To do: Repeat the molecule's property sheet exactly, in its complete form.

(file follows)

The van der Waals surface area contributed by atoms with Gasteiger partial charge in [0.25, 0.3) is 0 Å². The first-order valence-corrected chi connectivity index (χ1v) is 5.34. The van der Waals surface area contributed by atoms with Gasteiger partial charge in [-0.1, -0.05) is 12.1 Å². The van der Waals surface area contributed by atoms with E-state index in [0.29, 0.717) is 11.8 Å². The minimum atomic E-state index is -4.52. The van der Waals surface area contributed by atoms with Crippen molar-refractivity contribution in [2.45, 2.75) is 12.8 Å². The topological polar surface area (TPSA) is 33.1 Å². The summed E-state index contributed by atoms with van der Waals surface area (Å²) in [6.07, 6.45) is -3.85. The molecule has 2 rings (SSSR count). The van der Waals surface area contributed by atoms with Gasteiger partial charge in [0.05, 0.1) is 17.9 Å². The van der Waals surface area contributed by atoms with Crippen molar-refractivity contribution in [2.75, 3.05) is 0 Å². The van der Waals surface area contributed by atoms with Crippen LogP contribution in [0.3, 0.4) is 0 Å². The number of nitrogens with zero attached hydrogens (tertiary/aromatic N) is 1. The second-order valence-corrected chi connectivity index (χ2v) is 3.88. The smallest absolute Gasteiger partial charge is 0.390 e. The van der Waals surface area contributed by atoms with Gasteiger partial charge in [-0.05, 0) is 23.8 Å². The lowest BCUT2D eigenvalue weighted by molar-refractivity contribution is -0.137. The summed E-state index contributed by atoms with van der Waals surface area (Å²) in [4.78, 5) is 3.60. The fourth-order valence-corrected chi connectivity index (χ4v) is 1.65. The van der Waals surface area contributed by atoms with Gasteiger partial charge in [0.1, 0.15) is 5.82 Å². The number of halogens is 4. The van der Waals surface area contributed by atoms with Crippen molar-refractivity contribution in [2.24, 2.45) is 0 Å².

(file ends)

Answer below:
The van der Waals surface area contributed by atoms with Gasteiger partial charge in [0.25, 0.3) is 0 Å². The first-order valence-corrected chi connectivity index (χ1v) is 5.34. The van der Waals surface area contributed by atoms with Gasteiger partial charge in [-0.1, -0.05) is 12.1 Å². The van der Waals surface area contributed by atoms with E-state index in [0.29, 0.717) is 11.8 Å². The minimum atomic E-state index is -4.52. The van der Waals surface area contributed by atoms with Crippen molar-refractivity contribution in [2.45, 2.75) is 12.8 Å². The topological polar surface area (TPSA) is 33.1 Å². The summed E-state index contributed by atoms with van der Waals surface area (Å²) in [6.07, 6.45) is -3.85. The molecule has 2 rings (SSSR count). The van der Waals surface area contributed by atoms with Gasteiger partial charge in [0.05, 0.1) is 17.9 Å². The van der Waals surface area contributed by atoms with Crippen molar-refractivity contribution in [2.75, 3.05) is 0 Å². The van der Waals surface area contributed by atoms with Crippen LogP contribution in [0.3, 0.4) is 0 Å². The number of nitrogens with zero attached hydrogens (tertiary/aromatic N) is 1. The second-order valence-corrected chi connectivity index (χ2v) is 3.88. The smallest absolute Gasteiger partial charge is 0.390 e. The van der Waals surface area contributed by atoms with Gasteiger partial charge in [-0.05, 0) is 23.8 Å². The lowest BCUT2D eigenvalue weighted by molar-refractivity contribution is -0.137. The summed E-state index contributed by atoms with van der Waals surface area (Å²) in [4.78, 5) is 3.60. The fourth-order valence-corrected chi connectivity index (χ4v) is 1.65. The van der Waals surface area contributed by atoms with Gasteiger partial charge in [0.1, 0.15) is 5.82 Å². The number of halogens is 4. The van der Waals surface area contributed by atoms with Crippen molar-refractivity contribution in [2.24, 2.45) is 0 Å².